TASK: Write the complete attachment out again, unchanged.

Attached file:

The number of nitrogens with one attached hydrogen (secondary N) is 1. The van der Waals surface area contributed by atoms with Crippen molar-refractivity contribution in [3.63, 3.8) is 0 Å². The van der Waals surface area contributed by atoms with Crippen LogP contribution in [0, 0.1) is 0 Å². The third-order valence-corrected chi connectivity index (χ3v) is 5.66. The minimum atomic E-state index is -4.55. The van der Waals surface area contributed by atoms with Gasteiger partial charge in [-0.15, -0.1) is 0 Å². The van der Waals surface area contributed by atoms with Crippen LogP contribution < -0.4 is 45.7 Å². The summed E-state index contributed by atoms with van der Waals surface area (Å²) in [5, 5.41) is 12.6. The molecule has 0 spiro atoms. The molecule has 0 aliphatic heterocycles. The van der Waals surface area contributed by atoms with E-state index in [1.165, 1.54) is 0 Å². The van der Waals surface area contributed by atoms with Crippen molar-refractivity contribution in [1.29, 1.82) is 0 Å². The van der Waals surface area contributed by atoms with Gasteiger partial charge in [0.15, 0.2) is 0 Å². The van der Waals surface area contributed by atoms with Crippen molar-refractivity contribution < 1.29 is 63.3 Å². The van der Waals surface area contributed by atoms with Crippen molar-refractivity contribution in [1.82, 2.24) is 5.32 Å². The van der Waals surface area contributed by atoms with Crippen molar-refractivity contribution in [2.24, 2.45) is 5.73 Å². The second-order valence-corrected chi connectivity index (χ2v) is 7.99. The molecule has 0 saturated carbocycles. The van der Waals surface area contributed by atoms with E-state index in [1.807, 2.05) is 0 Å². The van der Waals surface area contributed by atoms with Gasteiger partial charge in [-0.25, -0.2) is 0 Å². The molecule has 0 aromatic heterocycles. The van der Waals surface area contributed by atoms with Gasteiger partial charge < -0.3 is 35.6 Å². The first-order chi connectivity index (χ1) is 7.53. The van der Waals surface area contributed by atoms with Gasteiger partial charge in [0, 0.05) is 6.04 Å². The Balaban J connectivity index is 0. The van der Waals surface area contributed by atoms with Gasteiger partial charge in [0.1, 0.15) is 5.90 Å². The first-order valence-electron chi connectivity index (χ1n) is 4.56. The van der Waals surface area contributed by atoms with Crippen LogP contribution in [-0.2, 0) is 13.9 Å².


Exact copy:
The number of nitrogens with one attached hydrogen (secondary N) is 1. The van der Waals surface area contributed by atoms with Crippen molar-refractivity contribution in [3.63, 3.8) is 0 Å². The van der Waals surface area contributed by atoms with Crippen LogP contribution in [0, 0.1) is 0 Å². The third-order valence-corrected chi connectivity index (χ3v) is 5.66. The minimum atomic E-state index is -4.55. The van der Waals surface area contributed by atoms with Gasteiger partial charge in [-0.15, -0.1) is 0 Å². The van der Waals surface area contributed by atoms with Crippen LogP contribution < -0.4 is 45.7 Å². The summed E-state index contributed by atoms with van der Waals surface area (Å²) in [5, 5.41) is 12.6. The molecule has 0 spiro atoms. The molecule has 0 aliphatic heterocycles. The van der Waals surface area contributed by atoms with E-state index in [1.165, 1.54) is 0 Å². The van der Waals surface area contributed by atoms with Crippen molar-refractivity contribution in [1.29, 1.82) is 0 Å². The van der Waals surface area contributed by atoms with Gasteiger partial charge in [0.15, 0.2) is 0 Å². The van der Waals surface area contributed by atoms with Crippen molar-refractivity contribution < 1.29 is 63.3 Å². The van der Waals surface area contributed by atoms with Crippen molar-refractivity contribution in [1.82, 2.24) is 5.32 Å². The van der Waals surface area contributed by atoms with Crippen molar-refractivity contribution in [2.24, 2.45) is 5.73 Å². The second-order valence-corrected chi connectivity index (χ2v) is 7.99. The molecule has 0 saturated carbocycles. The van der Waals surface area contributed by atoms with E-state index in [1.807, 2.05) is 0 Å². The van der Waals surface area contributed by atoms with Gasteiger partial charge in [-0.25, -0.2) is 0 Å². The molecule has 0 aromatic heterocycles. The van der Waals surface area contributed by atoms with Gasteiger partial charge < -0.3 is 35.6 Å². The first-order chi connectivity index (χ1) is 7.53. The van der Waals surface area contributed by atoms with Gasteiger partial charge in [0, 0.05) is 6.04 Å². The Balaban J connectivity index is 0. The van der Waals surface area contributed by atoms with Gasteiger partial charge in [0.1, 0.15) is 5.90 Å². The first-order valence-electron chi connectivity index (χ1n) is 4.56. The van der Waals surface area contributed by atoms with Crippen LogP contribution in [-0.2, 0) is 13.9 Å².